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“Lying is stupid and lonely,” says Margaret Qualley, a wearied queer woman towards the end of Rhys Ernst’s debut, Adam, a period piece on trans activism set in 2006 New York. Eloquence, however, is nowhere to be found in this arguably anachronistic exercise which favors a whiny pitch in its attempt to speak truth to power. Well-intentioned and packed to the gills with conversation starters on queer and gender identity defined and hobbled through heteronormative lenses, Ernst (a producer on Amazon’s celebrated series “Transparent”) attempts to launch a coming-of-age romantic comedy built on familiar role reversal revelations through a YA lens.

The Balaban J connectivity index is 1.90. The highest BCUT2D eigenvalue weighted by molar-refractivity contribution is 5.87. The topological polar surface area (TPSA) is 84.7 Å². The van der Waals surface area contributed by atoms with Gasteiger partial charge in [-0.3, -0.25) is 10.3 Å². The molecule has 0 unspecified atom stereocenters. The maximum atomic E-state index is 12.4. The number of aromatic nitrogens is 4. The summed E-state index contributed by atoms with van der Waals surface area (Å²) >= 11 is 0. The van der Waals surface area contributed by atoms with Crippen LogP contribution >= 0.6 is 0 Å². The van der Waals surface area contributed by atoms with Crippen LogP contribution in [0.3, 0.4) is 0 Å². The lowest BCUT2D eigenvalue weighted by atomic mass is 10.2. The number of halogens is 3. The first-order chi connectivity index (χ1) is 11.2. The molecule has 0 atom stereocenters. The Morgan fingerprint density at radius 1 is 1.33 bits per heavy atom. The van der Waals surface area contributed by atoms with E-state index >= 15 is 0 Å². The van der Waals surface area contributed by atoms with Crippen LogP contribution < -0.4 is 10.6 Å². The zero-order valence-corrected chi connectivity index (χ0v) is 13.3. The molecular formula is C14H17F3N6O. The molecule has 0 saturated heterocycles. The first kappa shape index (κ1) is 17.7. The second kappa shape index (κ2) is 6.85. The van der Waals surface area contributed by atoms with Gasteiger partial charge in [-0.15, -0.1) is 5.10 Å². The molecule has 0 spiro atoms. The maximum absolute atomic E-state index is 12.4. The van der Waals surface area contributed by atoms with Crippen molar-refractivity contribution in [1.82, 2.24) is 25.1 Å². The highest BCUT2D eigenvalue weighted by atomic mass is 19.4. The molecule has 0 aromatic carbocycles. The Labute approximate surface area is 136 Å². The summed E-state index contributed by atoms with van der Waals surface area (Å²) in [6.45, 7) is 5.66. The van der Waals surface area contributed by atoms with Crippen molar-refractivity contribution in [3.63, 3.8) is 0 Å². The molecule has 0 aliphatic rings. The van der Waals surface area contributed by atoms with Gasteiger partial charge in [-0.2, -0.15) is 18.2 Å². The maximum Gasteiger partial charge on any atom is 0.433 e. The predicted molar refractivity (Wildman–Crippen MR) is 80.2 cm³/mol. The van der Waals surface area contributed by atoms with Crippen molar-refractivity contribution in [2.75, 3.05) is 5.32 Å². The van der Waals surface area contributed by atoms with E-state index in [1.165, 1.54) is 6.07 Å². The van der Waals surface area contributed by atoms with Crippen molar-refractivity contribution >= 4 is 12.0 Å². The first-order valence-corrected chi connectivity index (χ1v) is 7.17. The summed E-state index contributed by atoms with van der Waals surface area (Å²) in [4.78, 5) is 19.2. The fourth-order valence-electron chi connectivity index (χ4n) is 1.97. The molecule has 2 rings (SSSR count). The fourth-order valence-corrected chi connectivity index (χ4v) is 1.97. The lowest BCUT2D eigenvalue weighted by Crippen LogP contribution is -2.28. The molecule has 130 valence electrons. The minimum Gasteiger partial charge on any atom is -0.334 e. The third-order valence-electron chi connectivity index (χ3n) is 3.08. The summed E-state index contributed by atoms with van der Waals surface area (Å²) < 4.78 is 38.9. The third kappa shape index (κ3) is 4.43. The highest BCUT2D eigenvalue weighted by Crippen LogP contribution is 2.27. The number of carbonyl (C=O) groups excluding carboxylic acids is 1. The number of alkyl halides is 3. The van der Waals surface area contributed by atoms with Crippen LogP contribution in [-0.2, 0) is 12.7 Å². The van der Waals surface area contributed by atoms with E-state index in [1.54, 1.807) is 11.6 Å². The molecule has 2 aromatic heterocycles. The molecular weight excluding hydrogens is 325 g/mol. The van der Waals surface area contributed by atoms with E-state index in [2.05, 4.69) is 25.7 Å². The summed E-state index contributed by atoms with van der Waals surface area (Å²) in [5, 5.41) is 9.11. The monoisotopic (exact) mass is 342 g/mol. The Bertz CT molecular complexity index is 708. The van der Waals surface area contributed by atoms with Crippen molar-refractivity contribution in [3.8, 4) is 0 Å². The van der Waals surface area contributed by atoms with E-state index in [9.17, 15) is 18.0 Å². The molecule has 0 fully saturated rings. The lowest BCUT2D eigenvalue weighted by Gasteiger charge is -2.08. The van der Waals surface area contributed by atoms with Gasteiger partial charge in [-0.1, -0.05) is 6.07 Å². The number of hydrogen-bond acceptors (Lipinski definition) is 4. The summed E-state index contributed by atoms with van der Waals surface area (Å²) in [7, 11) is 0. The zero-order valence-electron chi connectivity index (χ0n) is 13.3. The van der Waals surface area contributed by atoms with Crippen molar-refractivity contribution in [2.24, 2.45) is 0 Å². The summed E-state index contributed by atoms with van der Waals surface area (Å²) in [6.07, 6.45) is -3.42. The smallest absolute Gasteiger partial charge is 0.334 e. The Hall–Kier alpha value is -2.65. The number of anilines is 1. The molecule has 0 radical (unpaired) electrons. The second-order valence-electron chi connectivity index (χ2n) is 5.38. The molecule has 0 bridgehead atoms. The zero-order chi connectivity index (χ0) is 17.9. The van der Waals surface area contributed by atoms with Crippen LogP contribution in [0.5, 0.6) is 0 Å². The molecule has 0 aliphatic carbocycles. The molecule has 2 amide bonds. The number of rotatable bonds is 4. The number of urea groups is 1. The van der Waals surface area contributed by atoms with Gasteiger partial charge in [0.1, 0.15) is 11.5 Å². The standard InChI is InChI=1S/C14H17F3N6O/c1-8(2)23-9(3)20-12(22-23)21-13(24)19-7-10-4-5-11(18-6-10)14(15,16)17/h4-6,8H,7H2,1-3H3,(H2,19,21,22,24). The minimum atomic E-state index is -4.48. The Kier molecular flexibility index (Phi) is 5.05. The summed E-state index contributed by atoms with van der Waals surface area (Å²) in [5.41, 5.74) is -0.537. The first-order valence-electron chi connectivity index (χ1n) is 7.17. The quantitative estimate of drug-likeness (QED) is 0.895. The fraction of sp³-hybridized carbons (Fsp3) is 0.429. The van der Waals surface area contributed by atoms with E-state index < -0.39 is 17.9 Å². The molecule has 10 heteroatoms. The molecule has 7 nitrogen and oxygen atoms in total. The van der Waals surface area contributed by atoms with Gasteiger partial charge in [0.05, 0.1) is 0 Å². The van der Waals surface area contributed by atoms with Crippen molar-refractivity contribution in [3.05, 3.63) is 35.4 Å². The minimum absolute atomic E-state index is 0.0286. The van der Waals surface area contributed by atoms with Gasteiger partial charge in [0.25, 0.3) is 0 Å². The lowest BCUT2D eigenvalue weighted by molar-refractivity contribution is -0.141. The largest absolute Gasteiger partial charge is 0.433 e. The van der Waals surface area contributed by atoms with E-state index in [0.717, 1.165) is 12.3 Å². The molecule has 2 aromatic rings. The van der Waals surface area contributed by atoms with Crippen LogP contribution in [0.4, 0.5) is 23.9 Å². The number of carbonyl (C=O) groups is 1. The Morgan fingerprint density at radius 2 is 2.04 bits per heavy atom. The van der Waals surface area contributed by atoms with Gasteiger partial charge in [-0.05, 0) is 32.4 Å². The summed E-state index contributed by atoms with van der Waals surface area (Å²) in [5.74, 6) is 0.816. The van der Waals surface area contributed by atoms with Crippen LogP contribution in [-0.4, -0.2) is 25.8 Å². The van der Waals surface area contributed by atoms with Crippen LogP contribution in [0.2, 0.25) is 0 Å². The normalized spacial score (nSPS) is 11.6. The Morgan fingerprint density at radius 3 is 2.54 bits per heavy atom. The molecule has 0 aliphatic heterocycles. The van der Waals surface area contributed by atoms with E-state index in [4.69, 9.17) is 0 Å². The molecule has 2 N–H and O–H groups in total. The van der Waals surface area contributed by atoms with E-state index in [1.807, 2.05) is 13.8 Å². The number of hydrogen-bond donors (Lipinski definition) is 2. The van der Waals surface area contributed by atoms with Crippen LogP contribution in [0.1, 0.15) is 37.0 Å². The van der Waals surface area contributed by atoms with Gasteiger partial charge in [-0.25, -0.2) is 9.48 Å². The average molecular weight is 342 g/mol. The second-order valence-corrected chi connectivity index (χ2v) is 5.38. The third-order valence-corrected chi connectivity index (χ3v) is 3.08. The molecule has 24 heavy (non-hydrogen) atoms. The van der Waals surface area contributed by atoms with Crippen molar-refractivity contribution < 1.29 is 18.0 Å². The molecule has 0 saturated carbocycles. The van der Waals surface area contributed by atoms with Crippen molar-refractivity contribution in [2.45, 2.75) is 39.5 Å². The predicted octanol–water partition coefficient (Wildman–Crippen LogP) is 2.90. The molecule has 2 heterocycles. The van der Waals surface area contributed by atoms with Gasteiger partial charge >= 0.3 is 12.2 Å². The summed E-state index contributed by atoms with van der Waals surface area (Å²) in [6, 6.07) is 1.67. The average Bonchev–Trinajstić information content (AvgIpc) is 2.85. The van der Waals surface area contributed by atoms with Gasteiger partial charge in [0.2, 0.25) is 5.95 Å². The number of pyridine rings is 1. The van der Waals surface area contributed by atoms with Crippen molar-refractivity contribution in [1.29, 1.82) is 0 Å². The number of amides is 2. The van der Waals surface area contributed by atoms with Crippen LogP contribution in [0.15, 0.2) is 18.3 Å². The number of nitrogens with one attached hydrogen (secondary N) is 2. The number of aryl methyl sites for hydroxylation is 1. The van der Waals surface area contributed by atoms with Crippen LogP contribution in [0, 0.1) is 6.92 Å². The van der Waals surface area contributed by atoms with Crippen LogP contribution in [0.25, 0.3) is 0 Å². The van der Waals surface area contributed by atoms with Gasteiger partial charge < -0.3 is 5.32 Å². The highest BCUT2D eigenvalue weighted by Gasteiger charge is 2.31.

Adapted from Ariel Schrag’s 2014 novel, this Sundance debuted effort is a hipster glinted indie satire, which stumbles into self-parody. Nicholas Alexander does what he can with a problematic scenario as the titular lead (is it a biblical allusion?), but Schrag’s script hobbles the narrative’s good will, which focuses on a white cis teen who romances Bobbi Salvor Menuez’s Gillian (the film’s only character who isn’t either a shrill mouthpiece or a narcissistic, self-centered sycophant), a slightly older lesbian who mistakes him for a trans man, a stipulation which allows her to contemplate a relationship.
Reviewed on July 21st at the 2019 Outfest Film Festival – US Centerpiece. 95 Mins.
Los Angeles based Nicholas Bell is IONCINEMA.com's Chief Film Critic and covers film festivals such as Sundance, Berlin, Cannes and TIFF. He is part of the critic groups on Rotten Tomatoes, The Los Angeles Film Critics Association (LAFCA), the Online Film Critics Society (OFCS) and GALECA. His top 3 for 2021: France (Bruno Dumont), Passing (Rebecca Hall) and Nightmare Alley (Guillermo Del Toro). He was a jury member at the 2019 Cleveland International Film Festival.